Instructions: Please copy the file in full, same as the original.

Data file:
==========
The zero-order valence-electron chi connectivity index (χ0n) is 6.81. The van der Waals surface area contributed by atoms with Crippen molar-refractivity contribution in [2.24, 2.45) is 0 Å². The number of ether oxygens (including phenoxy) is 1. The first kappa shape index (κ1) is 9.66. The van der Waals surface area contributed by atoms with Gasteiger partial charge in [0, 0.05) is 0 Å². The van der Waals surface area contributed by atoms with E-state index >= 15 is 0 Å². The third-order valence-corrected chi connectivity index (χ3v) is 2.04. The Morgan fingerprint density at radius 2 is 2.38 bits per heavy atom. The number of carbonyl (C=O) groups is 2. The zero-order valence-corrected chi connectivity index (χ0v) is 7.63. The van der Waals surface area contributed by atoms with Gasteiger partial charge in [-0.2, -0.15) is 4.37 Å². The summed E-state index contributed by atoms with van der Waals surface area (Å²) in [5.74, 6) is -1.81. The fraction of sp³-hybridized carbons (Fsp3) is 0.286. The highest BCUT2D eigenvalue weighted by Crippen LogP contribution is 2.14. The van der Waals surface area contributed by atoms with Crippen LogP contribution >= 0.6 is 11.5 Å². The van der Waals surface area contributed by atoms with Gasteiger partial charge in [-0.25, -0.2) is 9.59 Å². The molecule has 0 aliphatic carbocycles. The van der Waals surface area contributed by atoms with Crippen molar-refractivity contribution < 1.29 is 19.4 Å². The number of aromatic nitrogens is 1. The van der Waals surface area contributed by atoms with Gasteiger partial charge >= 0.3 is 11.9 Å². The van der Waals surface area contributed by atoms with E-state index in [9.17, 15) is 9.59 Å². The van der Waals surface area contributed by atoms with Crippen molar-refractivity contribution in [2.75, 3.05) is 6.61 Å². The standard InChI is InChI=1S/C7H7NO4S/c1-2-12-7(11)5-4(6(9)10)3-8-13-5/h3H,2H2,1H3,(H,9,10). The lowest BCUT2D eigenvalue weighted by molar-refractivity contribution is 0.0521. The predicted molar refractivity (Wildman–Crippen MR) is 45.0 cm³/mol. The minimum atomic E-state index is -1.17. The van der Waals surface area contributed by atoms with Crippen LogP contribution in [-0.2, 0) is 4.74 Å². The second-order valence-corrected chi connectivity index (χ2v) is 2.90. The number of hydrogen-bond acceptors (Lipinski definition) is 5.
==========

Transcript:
The zero-order valence-electron chi connectivity index (χ0n) is 6.81. The van der Waals surface area contributed by atoms with Crippen molar-refractivity contribution in [2.24, 2.45) is 0 Å². The number of ether oxygens (including phenoxy) is 1. The first kappa shape index (κ1) is 9.66. The van der Waals surface area contributed by atoms with Gasteiger partial charge in [0, 0.05) is 0 Å². The van der Waals surface area contributed by atoms with E-state index >= 15 is 0 Å². The third-order valence-corrected chi connectivity index (χ3v) is 2.04. The Morgan fingerprint density at radius 2 is 2.38 bits per heavy atom. The number of carbonyl (C=O) groups is 2. The zero-order valence-corrected chi connectivity index (χ0v) is 7.63. The van der Waals surface area contributed by atoms with Gasteiger partial charge in [-0.2, -0.15) is 4.37 Å². The summed E-state index contributed by atoms with van der Waals surface area (Å²) in [5.74, 6) is -1.81. The fraction of sp³-hybridized carbons (Fsp3) is 0.286. The highest BCUT2D eigenvalue weighted by Crippen LogP contribution is 2.14. The van der Waals surface area contributed by atoms with Crippen LogP contribution >= 0.6 is 11.5 Å². The van der Waals surface area contributed by atoms with Gasteiger partial charge in [-0.25, -0.2) is 9.59 Å². The molecule has 0 aliphatic carbocycles. The van der Waals surface area contributed by atoms with Crippen molar-refractivity contribution < 1.29 is 19.4 Å². The number of aromatic nitrogens is 1. The van der Waals surface area contributed by atoms with Gasteiger partial charge >= 0.3 is 11.9 Å². The van der Waals surface area contributed by atoms with E-state index in [9.17, 15) is 9.59 Å². The van der Waals surface area contributed by atoms with Crippen molar-refractivity contribution in [2.75, 3.05) is 6.61 Å². The standard InChI is InChI=1S/C7H7NO4S/c1-2-12-7(11)5-4(6(9)10)3-8-13-5/h3H,2H2,1H3,(H,9,10). The lowest BCUT2D eigenvalue weighted by molar-refractivity contribution is 0.0521. The predicted molar refractivity (Wildman–Crippen MR) is 45.0 cm³/mol. The minimum atomic E-state index is -1.17. The van der Waals surface area contributed by atoms with Crippen LogP contribution in [-0.2, 0) is 4.74 Å². The second-order valence-corrected chi connectivity index (χ2v) is 2.90. The number of hydrogen-bond acceptors (Lipinski definition) is 5.